Aravaipa Creek is a special place as it has the richest intact native fish fauna remaining within the Lower Colorado basin with seven native species. Relative to historical conditions this is not a very high richness value. Sites such as the Salt River at Tempe and in the Salt River Canyon had 14 and 12 natives respectively, while the upper San Pedro River had between 11-12 species. Today, none persist at Tempe, few occur in the Salt River Canyon and the upper San Pedro has only 3-4 species, with one being very restricted in occurrence.
Species diversity changes depending upon where you are sampling. In the upper end you may seine all 7 natives in one haul. Within the middle section speckled dace are fairly uncommon, and spikedace are not usually found at all three sites. In the lower end longfin dace tends to dominate, the loach minnow, two suckers and roundtail chub are sometimes abundant. Spikedace are very rare and speckled dace have not been recorded from this reach in many years.
The majority of individuals of the introduced species are usually recorded from the lower 5 sites, but the three more common species can at times be found anywhere within the system. Fathead minnow are typically only rarely found at the lowermost site, while mosquitofish can be abundant at times, but again usually only at the lowermost site. Yellow bullhead are relatively difficult to seine, but are probably quite abundant in certain reaches. Green sunfish within Aravaipa Creek also tend to live in difficult to seine places, but are more easily caught. Both species tend to be found in deeper undercut banks with little obvious water movement and slower side eddies with thick cover (typically tree roots). Specific sampling of that habitat will often reveal a surprising abundance of both species. Red shiner can be very patchy, and some years they are quite rare, at other times they can be quite common at the lower most site..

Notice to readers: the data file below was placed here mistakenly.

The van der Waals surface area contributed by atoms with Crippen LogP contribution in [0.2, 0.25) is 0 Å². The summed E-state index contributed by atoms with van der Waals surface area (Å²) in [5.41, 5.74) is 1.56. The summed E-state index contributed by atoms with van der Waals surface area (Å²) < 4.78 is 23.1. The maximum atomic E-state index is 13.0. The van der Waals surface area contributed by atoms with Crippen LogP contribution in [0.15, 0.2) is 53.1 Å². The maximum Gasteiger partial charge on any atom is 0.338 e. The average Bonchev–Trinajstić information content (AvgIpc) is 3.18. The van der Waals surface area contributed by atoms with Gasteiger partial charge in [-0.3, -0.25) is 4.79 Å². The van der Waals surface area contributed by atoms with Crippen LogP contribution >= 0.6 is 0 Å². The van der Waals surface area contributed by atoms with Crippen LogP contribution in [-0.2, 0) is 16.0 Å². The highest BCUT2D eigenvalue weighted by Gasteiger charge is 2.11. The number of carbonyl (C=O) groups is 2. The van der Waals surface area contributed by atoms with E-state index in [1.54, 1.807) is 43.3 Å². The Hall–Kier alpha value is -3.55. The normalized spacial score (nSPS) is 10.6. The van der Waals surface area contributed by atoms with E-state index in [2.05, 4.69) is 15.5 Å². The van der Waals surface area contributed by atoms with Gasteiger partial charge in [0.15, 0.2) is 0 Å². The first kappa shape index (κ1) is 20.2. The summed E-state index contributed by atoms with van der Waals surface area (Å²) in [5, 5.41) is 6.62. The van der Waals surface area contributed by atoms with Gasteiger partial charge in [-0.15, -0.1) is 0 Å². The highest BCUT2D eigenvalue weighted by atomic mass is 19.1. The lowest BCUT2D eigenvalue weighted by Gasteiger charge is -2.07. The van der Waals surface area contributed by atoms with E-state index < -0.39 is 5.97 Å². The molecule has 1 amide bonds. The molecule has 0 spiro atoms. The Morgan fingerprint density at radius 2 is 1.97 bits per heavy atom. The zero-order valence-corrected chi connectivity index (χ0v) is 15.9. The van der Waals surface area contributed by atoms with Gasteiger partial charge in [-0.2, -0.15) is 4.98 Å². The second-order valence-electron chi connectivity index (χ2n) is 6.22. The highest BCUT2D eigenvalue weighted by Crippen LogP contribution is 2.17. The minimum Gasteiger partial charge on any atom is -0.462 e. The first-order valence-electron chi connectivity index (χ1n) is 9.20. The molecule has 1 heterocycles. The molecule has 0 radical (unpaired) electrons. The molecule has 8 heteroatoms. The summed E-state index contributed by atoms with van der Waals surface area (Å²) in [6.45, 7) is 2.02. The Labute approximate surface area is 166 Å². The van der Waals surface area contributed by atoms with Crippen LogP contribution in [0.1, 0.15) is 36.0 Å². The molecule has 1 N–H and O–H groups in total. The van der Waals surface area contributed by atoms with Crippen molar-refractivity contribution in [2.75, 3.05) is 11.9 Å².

Each species tends to be found within distinctive habitats within the creek, although on occasion we have seined all seven natives in one haul. Typically, Tiaroga inhabit the fastest sections of the creek within riffles. Rhinichthys and Pantosteus also tend to inhabit relative fast flowing water, with the latter preferring deeper fast sections. Meda and Agosia are generally found in the tails of riffles, or in runs. Both Gila and Catostomus tend to predominately inhabit pools. Both yellow bullhead and green sunfish tend to be found in the lower reaches of the creek in deeper undercut banks often with little obvious water movement and slower side eddies with thick cover (typically tree roots). Specific sampling of that habitat will often reveal a surprising abundance of both species. Each habitat type typically requires a different seining technique. Within faster riffles we usually kick seine. This is done with two people holding the seine in place across the creek, being sure the lead line is on the bottom, then 2-5 people shuffle their feet and work their way downstream to the edge of the net at which point everyone lifts the net. For riffles, runs, and pools two people usually toss the seine upstream, then pull it downstream, moving slightly quicker than the water. After a short distance it can be lifted, or one person swings onto the bank. For some pools it is profitable to have a second seine set downstream to prevent fishes from moving downstream. The first seine is pulled downstream into the second seine and lifted together. The key thing to remember when sampling is always be prepared to adapt to the situation, and feel free to try something different as you'll be surprised by what you might catch.